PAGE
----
It is easy to take a small-sized sketchbook and a mini set of pencils on any day out away from home. Don’t buy a new sketchbook until the first one is full – this will encourage children to see a project through to the end and also to respect the value of their materials. When a sketchbook is finished, date it and put it on the bookshelf. Looking back at it when they are older will be enormous fun for you as well as for them, and will illustrate how bold and brilliant their art was before any inhibitions kicked in. If you don’t have enough space to store or hang all of your children’s paintings, take photographs of their favourites and submit them to a children’s online art gallery, or save them in a dedicated file on your computer.

When my daughter Olive isn’t playing at her own desk, she enjoys taking over mine. I love finding little notes that she has written in my notebooks when she has been playing, and it gives her a connection to my world, too. However, if you are going to desk-share with your kids, you need to be disciplined about putting your own important work away first. Being charged with respecting other people’s possessions when in their space is a good lesson for children to learn.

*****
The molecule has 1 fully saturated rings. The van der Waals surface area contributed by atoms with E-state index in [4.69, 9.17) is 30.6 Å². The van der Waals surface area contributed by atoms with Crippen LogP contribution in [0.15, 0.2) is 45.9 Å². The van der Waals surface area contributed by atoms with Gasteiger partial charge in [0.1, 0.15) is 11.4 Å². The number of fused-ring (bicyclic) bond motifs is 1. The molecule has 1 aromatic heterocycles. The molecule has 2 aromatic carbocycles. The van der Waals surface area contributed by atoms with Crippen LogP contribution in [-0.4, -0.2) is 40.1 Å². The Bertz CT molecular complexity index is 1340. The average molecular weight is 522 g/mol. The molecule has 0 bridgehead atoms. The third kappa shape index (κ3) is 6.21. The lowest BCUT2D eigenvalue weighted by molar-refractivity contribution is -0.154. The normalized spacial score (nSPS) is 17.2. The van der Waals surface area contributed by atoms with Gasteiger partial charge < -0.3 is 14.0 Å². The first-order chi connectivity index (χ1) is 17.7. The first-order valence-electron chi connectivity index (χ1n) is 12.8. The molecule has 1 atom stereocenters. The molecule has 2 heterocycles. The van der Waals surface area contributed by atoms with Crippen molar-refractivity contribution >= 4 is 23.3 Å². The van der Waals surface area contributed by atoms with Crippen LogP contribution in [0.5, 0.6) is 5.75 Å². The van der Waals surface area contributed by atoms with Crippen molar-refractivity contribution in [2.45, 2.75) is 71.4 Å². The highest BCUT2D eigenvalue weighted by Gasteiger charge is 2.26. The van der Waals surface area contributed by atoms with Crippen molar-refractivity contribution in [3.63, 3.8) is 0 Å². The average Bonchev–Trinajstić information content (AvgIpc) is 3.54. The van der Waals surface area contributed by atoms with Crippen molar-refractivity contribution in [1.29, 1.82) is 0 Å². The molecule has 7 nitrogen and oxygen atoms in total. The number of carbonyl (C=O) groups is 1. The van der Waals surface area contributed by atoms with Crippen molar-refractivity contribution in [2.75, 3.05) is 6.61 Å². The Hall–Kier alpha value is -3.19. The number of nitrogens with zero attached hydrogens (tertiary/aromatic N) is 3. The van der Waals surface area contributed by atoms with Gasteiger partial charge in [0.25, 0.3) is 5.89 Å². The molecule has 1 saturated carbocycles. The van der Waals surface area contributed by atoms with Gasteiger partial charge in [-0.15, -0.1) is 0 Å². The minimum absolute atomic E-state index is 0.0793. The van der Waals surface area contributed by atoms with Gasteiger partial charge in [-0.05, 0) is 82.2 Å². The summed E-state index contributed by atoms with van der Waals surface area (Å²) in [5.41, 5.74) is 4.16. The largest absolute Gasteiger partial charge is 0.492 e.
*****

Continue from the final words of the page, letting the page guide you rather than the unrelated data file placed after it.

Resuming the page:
If you let your children share your workspace, you will enhance the communal spirit of a happy family home. And if you give them a dedicated personal space of their own as well, it will help to develop their independence.